Saturday, May 20, 2006

On the Language Debate

Language is another one of those issues that won’t go away. As someone with an advanced degree in Applied Linguistics, I am always angered by the sheer stupidity and ignorance displayed by policy makers in this area.


Like so many other issues, why do politicians think they are qualified to make any decisions at all? They don’t know anything about sociolinguistics, bilingual education, immersion education or first and second language acquisition theories. They don’t know anything about historical linguistics or the ways in which languages develop. The overwhelming majority of our lawmakers cannot speak or understand a second language. Perhaps that is why they are afraid of people who can.


Everyone who lives in The America should speak English – this I agree with in theory, but only because it is to the advantage of the individual. But if an individual chooses not to learn or speak English, that is his right. If immigrants do not ensure that their children speak English, that may be stupid and shortsighted, but it is also their right. Millions of Americans exercise their right to be stupid and shortsighted every day, after all.


Children of immigrants that speak a language other than English are an incredible educational and future economic resource for The America. I watched this Fox News video this morning, in which Michelle Dallacroce, founder of Mothers Against Illegal Aliens, demonstrates the collective stupidity of our country. Linda Chavez, president of the Center for Equal Opportunity, had just remarked that we need to have a way for people to enter the country legally because 2 million new jobs per year are being created. Ms Dallacroce’s comment to that was, “What jobs do the women and the children do that we have to have them here other than their children's job is to dumb down the American children and overpopulate our schools?”


I am not sure if her remark means that Ms Dallacroce would be happy to have foreign guest workers in The America as long as they left their families at home, or that she wants to clean the toilets at Burger King herself. Yes, we have terrible problems in public education, but they can hardly be blamed on the children themselves.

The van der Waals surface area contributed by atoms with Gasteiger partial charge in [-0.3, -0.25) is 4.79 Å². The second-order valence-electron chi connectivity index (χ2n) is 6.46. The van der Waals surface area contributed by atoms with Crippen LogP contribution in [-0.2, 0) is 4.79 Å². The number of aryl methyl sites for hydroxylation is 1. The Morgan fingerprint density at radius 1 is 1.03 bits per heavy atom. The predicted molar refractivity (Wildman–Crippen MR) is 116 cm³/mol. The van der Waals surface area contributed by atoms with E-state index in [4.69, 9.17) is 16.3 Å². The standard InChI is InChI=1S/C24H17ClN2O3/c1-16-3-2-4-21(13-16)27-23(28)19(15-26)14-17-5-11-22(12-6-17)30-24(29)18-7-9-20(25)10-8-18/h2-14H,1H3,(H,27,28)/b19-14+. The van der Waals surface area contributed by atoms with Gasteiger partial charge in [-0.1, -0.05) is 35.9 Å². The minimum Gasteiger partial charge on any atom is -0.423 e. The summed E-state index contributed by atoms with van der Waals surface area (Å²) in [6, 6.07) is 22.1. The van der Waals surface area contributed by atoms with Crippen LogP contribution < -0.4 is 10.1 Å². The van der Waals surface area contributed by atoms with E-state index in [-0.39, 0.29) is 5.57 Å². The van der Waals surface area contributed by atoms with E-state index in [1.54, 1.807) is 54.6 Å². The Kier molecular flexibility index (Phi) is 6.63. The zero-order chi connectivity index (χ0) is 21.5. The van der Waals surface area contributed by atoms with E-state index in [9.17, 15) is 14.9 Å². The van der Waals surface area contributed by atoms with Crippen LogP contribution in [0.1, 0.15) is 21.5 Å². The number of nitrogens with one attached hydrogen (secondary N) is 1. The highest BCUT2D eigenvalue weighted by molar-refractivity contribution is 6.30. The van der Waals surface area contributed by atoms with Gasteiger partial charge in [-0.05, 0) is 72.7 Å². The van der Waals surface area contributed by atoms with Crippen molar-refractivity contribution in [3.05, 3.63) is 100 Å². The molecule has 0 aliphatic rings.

I am a proponent of bilingual education. Before you argue with me about how it doesn’t work, let me make it clear that I am not talking about the feeble attempts at bilingual education that have been made in the public schools. I am talking about real immersion bilingual programmes taught by teachers who are actually bilingual themselves and properly trained to do the job right (i.e. MA or other qualification in bilingual education). This would not include teachers who have an elementary teaching credential and happen to speak another language – that has been tried and it does not work.


In my model, you have a classroom with (i) a properly trained teacher and (ii) children who are, in roughly equal numbers, native speakers of the two languages that are being used in the classroom. By the time they finish their primary education, all of the children will be equally skilled in both languages in speaking, listening, reading and writing. It has been done in private schools and it works. For this model, by the way, we need children of immigrants and we need not only tolerance, but also support, for the use of languages other than English.


The world does not end at the borders of The America. The America needs commerce with other countries. The America needs people who speak Spanish, Chinese and Russian. According to The Independent, there are 336 languages currently in use in The America. I think we need to make greater use of some of them.